Susanne Kühling "Cruising the Kula 'ring': contemporary issues of reciprocity from the participants perspective"

Welcome to the lecture: "Cruising the Kula 'ring': contemporary issues of reciprocity from the participants perspective", by Susanne Kühling, University of Regina, Canada.

After the seminar, coffee and snacks are served in our lunch room. The event is open to all, no registration required.


In early 2016, a team of kula masters and chiefs went on a journey around the ‘kula ring’ of southeastern Papua New Guinea. I sponsored the journey and participated in these meetings as a sociocultural anthropologist interested in the creation and negotiation of value. A visual anthropologist (Dr. Knapp, Berlin) documented the expedition. In 30+ meetings on 20+ islands, the leaders discussed ways to revitalize and strengthen the exchange of valuables famously described by Malinowski (1922) and theorized by Marcel Mauss and many others. They documented over 1200 valuables in circulation and took photographs and videos.

Kula is still alive but the global economy has reached the islands, increasingly undermining the principles of reciprocity and redistribution that are at the heart of island life. In this talk, I will focus on problematic kula practices and “medicines” to cure them. Based on the 10 Kula Rules, a document that was created and developed during the expedition, I will show how the shift to a cash economy threatens ancient networks, subsistence agriculture, sea faring skills, law and order, and well-being by promoting a different set of moral values and economic Choices.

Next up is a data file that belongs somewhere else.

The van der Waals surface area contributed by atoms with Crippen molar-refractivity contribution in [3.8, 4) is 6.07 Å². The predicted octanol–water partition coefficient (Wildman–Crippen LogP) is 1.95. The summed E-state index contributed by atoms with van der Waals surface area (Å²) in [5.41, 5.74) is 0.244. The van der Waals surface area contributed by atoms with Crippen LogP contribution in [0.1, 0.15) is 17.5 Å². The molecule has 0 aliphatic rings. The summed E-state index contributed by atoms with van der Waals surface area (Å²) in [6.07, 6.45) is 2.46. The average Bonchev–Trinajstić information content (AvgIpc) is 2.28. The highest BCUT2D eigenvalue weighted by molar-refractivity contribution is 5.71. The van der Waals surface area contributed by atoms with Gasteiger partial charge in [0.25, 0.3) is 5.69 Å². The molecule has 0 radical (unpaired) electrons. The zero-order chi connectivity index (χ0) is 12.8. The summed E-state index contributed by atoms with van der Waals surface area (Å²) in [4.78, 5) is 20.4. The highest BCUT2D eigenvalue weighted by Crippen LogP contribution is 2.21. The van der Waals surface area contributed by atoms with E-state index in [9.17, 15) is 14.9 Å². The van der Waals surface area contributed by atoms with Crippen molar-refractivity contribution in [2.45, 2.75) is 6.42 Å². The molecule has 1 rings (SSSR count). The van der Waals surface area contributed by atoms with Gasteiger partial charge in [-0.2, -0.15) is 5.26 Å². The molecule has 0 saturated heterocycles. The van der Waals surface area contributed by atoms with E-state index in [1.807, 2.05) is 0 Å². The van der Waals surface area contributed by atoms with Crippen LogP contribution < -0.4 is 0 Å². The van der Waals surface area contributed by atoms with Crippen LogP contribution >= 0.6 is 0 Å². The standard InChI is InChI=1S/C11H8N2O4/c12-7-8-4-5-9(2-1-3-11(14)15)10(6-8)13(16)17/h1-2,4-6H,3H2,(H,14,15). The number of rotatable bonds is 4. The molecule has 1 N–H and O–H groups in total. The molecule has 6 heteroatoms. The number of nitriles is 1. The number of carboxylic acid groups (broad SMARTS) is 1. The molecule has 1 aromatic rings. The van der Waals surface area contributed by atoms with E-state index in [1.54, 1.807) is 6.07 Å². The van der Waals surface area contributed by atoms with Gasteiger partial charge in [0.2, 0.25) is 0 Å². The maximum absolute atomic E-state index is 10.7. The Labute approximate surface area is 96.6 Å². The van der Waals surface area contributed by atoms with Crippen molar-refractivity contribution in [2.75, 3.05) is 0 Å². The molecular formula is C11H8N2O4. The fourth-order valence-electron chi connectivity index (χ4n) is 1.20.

Social anthropologist Susanne Kühling taught for five years at Heidelberg University before moving to Canada. Her fields of interest are gender, language, exchange, landscape, the history of anthropology, and the regions of Melanesia and Micronesia.

Much of her work to date has focused on matrilineal small-scale societies who express a preference for matrilocal residence. For her field work (1992-1994, 1997, 2004), she has lived on the small islands of Dobu (Papua New Guinea) and Woleai (Micronesia). While her monograph about Dobu island exchange discusses the underlying ethics that motivate sharing and hiding practice, her more recent research focussed on the relations between islanders and their land in Micronesia and included migrant communities in urban settings of Micronesia (Guam and Saipan).

"Kuehling's analysis of Dobu gift exchange is powerful and worthwhile”, Will Rollason review on "Dobu: Ethics of Exchange on a Massim Island, Papua New Guinea" (University of Hawaii Press (December 1, 2004).

Published Feb. 20, 2017 1:50 PM - Last modified Oct. 27, 2017 1:07 PM